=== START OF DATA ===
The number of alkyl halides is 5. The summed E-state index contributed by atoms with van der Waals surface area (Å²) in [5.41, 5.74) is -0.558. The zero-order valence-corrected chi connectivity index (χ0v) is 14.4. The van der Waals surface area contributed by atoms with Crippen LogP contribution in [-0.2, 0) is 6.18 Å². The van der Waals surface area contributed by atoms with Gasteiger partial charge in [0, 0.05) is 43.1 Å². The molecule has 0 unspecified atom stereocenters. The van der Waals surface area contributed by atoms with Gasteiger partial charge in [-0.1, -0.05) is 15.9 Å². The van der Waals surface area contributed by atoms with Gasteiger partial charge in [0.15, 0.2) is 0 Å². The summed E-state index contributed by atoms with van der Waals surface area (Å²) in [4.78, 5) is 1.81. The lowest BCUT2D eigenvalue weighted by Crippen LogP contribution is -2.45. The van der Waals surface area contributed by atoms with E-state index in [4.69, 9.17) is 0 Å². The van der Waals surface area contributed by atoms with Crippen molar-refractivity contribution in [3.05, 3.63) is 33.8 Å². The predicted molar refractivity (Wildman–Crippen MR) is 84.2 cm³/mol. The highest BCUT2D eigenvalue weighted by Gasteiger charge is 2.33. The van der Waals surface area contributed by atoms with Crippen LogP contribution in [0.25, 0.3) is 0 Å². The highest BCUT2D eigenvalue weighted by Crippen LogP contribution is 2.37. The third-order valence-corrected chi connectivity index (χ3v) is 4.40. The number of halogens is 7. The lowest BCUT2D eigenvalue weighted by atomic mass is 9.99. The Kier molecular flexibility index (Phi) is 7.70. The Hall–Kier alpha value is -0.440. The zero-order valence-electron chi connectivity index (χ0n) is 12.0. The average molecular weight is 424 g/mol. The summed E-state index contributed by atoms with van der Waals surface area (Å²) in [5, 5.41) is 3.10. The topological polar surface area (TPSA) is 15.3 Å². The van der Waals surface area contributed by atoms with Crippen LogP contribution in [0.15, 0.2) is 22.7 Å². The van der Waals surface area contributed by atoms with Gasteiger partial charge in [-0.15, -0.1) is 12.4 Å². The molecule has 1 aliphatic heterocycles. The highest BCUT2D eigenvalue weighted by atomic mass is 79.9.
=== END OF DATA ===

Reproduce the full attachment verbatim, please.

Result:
The number of alkyl halides is 5. The summed E-state index contributed by atoms with van der Waals surface area (Å²) in [5.41, 5.74) is -0.558. The zero-order valence-corrected chi connectivity index (χ0v) is 14.4. The van der Waals surface area contributed by atoms with Crippen LogP contribution in [-0.2, 0) is 6.18 Å². The van der Waals surface area contributed by atoms with Gasteiger partial charge in [0, 0.05) is 43.1 Å². The molecule has 0 unspecified atom stereocenters. The van der Waals surface area contributed by atoms with Gasteiger partial charge in [-0.1, -0.05) is 15.9 Å². The van der Waals surface area contributed by atoms with Gasteiger partial charge in [0.15, 0.2) is 0 Å². The summed E-state index contributed by atoms with van der Waals surface area (Å²) in [4.78, 5) is 1.81. The lowest BCUT2D eigenvalue weighted by Crippen LogP contribution is -2.45. The van der Waals surface area contributed by atoms with E-state index in [4.69, 9.17) is 0 Å². The van der Waals surface area contributed by atoms with Crippen molar-refractivity contribution in [3.05, 3.63) is 33.8 Å². The predicted molar refractivity (Wildman–Crippen MR) is 84.2 cm³/mol. The highest BCUT2D eigenvalue weighted by Gasteiger charge is 2.33. The van der Waals surface area contributed by atoms with Crippen LogP contribution in [0.25, 0.3) is 0 Å². The highest BCUT2D eigenvalue weighted by Crippen LogP contribution is 2.37. The third-order valence-corrected chi connectivity index (χ3v) is 4.40. The number of halogens is 7. The lowest BCUT2D eigenvalue weighted by atomic mass is 9.99. The Kier molecular flexibility index (Phi) is 7.70. The Hall–Kier alpha value is -0.440. The zero-order valence-electron chi connectivity index (χ0n) is 12.0. The average molecular weight is 424 g/mol. The summed E-state index contributed by atoms with van der Waals surface area (Å²) in [5, 5.41) is 3.10. The topological polar surface area (TPSA) is 15.3 Å². The van der Waals surface area contributed by atoms with Crippen LogP contribution in [0.15, 0.2) is 22.7 Å². The van der Waals surface area contributed by atoms with Gasteiger partial charge in [-0.15, -0.1) is 12.4 Å². The molecule has 1 aliphatic heterocycles. The highest BCUT2D eigenvalue weighted by atomic mass is 79.9.